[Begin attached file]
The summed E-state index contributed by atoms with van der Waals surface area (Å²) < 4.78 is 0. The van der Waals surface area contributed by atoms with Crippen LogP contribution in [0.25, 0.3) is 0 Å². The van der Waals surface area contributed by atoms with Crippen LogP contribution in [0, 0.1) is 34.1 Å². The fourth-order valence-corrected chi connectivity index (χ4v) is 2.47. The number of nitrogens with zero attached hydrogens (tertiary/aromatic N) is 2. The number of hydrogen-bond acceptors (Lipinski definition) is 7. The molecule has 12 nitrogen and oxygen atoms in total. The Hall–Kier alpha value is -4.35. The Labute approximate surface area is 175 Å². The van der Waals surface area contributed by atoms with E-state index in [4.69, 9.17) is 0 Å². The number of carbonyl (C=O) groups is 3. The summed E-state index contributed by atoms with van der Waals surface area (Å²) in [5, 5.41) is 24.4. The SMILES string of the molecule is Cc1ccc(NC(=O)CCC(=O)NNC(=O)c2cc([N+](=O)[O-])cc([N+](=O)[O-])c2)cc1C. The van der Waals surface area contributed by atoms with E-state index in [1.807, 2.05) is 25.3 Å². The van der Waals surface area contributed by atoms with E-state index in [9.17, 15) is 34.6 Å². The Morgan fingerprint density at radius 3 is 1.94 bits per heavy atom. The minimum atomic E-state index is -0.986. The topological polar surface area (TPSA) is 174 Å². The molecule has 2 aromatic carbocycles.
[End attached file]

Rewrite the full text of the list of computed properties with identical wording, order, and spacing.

The summed E-state index contributed by atoms with van der Waals surface area (Å²) < 4.78 is 0. The van der Waals surface area contributed by atoms with Crippen LogP contribution in [0.25, 0.3) is 0 Å². The van der Waals surface area contributed by atoms with Crippen LogP contribution in [0, 0.1) is 34.1 Å². The fourth-order valence-corrected chi connectivity index (χ4v) is 2.47. The number of nitrogens with zero attached hydrogens (tertiary/aromatic N) is 2. The number of hydrogen-bond acceptors (Lipinski definition) is 7. The molecule has 12 nitrogen and oxygen atoms in total. The Hall–Kier alpha value is -4.35. The Labute approximate surface area is 175 Å². The van der Waals surface area contributed by atoms with E-state index in [4.69, 9.17) is 0 Å². The number of carbonyl (C=O) groups is 3. The summed E-state index contributed by atoms with van der Waals surface area (Å²) in [5, 5.41) is 24.4. The SMILES string of the molecule is Cc1ccc(NC(=O)CCC(=O)NNC(=O)c2cc([N+](=O)[O-])cc([N+](=O)[O-])c2)cc1C. The van der Waals surface area contributed by atoms with E-state index in [1.807, 2.05) is 25.3 Å². The van der Waals surface area contributed by atoms with E-state index in [9.17, 15) is 34.6 Å². The Morgan fingerprint density at radius 3 is 1.94 bits per heavy atom. The minimum atomic E-state index is -0.986. The topological polar surface area (TPSA) is 174 Å². The molecule has 2 aromatic carbocycles.